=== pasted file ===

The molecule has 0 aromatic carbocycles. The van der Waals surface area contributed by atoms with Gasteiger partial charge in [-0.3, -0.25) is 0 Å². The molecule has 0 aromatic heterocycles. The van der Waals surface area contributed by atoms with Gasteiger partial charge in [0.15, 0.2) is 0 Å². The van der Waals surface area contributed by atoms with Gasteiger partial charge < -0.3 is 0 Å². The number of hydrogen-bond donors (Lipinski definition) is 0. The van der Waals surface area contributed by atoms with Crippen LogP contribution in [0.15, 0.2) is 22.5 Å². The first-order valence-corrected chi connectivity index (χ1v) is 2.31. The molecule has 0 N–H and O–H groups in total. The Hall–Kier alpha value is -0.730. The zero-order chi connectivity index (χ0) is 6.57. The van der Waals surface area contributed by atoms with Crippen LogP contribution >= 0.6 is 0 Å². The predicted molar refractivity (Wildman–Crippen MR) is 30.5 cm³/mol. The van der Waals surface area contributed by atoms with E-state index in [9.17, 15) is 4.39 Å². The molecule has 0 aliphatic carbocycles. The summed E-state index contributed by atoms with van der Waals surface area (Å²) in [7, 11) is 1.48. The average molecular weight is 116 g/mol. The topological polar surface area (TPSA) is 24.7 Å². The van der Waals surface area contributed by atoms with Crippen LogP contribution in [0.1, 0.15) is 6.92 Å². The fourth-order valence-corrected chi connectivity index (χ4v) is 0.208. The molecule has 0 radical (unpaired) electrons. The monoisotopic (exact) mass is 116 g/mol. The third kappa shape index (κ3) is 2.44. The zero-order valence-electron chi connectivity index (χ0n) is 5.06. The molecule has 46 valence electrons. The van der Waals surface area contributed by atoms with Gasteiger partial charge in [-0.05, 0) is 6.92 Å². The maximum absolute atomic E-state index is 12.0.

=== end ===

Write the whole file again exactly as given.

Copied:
The molecule has 0 aromatic carbocycles. The van der Waals surface area contributed by atoms with Gasteiger partial charge in [-0.3, -0.25) is 0 Å². The molecule has 0 aromatic heterocycles. The van der Waals surface area contributed by atoms with Gasteiger partial charge in [0.15, 0.2) is 0 Å². The van der Waals surface area contributed by atoms with Gasteiger partial charge < -0.3 is 0 Å². The number of hydrogen-bond donors (Lipinski definition) is 0. The van der Waals surface area contributed by atoms with Crippen LogP contribution in [0.15, 0.2) is 22.5 Å². The first-order valence-corrected chi connectivity index (χ1v) is 2.31. The molecule has 0 N–H and O–H groups in total. The Hall–Kier alpha value is -0.730. The zero-order chi connectivity index (χ0) is 6.57. The van der Waals surface area contributed by atoms with Crippen LogP contribution >= 0.6 is 0 Å². The predicted molar refractivity (Wildman–Crippen MR) is 30.5 cm³/mol. The van der Waals surface area contributed by atoms with E-state index in [9.17, 15) is 4.39 Å². The molecule has 0 aliphatic carbocycles. The summed E-state index contributed by atoms with van der Waals surface area (Å²) in [7, 11) is 1.48. The average molecular weight is 116 g/mol. The topological polar surface area (TPSA) is 24.7 Å². The van der Waals surface area contributed by atoms with Crippen LogP contribution in [0.1, 0.15) is 6.92 Å². The fourth-order valence-corrected chi connectivity index (χ4v) is 0.208. The molecule has 0 radical (unpaired) electrons. The monoisotopic (exact) mass is 116 g/mol. The third kappa shape index (κ3) is 2.44. The zero-order valence-electron chi connectivity index (χ0n) is 5.06. The molecule has 46 valence electrons. The van der Waals surface area contributed by atoms with Gasteiger partial charge in [-0.05, 0) is 6.92 Å². The maximum absolute atomic E-state index is 12.0.